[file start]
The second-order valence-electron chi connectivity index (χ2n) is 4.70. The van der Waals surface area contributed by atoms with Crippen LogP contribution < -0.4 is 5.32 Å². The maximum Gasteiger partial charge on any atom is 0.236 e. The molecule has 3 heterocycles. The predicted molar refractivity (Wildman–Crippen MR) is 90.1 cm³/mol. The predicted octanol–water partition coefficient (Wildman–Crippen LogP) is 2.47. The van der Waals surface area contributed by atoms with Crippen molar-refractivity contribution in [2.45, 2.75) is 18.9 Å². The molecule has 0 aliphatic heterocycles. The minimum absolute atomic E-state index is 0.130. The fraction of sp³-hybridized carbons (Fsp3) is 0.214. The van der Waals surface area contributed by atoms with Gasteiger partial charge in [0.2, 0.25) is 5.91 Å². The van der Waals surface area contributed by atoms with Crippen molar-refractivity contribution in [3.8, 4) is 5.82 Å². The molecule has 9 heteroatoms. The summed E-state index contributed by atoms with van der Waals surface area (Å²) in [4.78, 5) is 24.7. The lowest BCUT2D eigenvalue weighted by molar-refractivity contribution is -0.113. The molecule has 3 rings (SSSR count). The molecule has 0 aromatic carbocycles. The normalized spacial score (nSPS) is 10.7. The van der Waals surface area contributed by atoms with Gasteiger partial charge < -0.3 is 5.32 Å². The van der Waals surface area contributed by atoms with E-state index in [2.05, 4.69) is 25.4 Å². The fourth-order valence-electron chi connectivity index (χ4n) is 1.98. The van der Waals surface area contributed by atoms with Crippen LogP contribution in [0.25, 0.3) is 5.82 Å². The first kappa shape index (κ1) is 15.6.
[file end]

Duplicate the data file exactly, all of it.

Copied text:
The second-order valence-electron chi connectivity index (χ2n) is 4.70. The van der Waals surface area contributed by atoms with Crippen LogP contribution < -0.4 is 5.32 Å². The maximum Gasteiger partial charge on any atom is 0.236 e. The molecule has 3 heterocycles. The predicted molar refractivity (Wildman–Crippen MR) is 90.1 cm³/mol. The predicted octanol–water partition coefficient (Wildman–Crippen LogP) is 2.47. The van der Waals surface area contributed by atoms with Crippen molar-refractivity contribution in [2.45, 2.75) is 18.9 Å². The molecule has 0 aliphatic heterocycles. The minimum absolute atomic E-state index is 0.130. The fraction of sp³-hybridized carbons (Fsp3) is 0.214. The van der Waals surface area contributed by atoms with Gasteiger partial charge in [0.2, 0.25) is 5.91 Å². The van der Waals surface area contributed by atoms with Crippen molar-refractivity contribution in [3.8, 4) is 5.82 Å². The molecule has 9 heteroatoms. The summed E-state index contributed by atoms with van der Waals surface area (Å²) in [4.78, 5) is 24.7. The lowest BCUT2D eigenvalue weighted by molar-refractivity contribution is -0.113. The molecule has 3 rings (SSSR count). The molecule has 0 aromatic carbocycles. The normalized spacial score (nSPS) is 10.7. The van der Waals surface area contributed by atoms with Gasteiger partial charge < -0.3 is 5.32 Å². The van der Waals surface area contributed by atoms with E-state index in [2.05, 4.69) is 25.4 Å². The fourth-order valence-electron chi connectivity index (χ4n) is 1.98. The van der Waals surface area contributed by atoms with Crippen LogP contribution in [0.25, 0.3) is 5.82 Å². The first kappa shape index (κ1) is 15.6.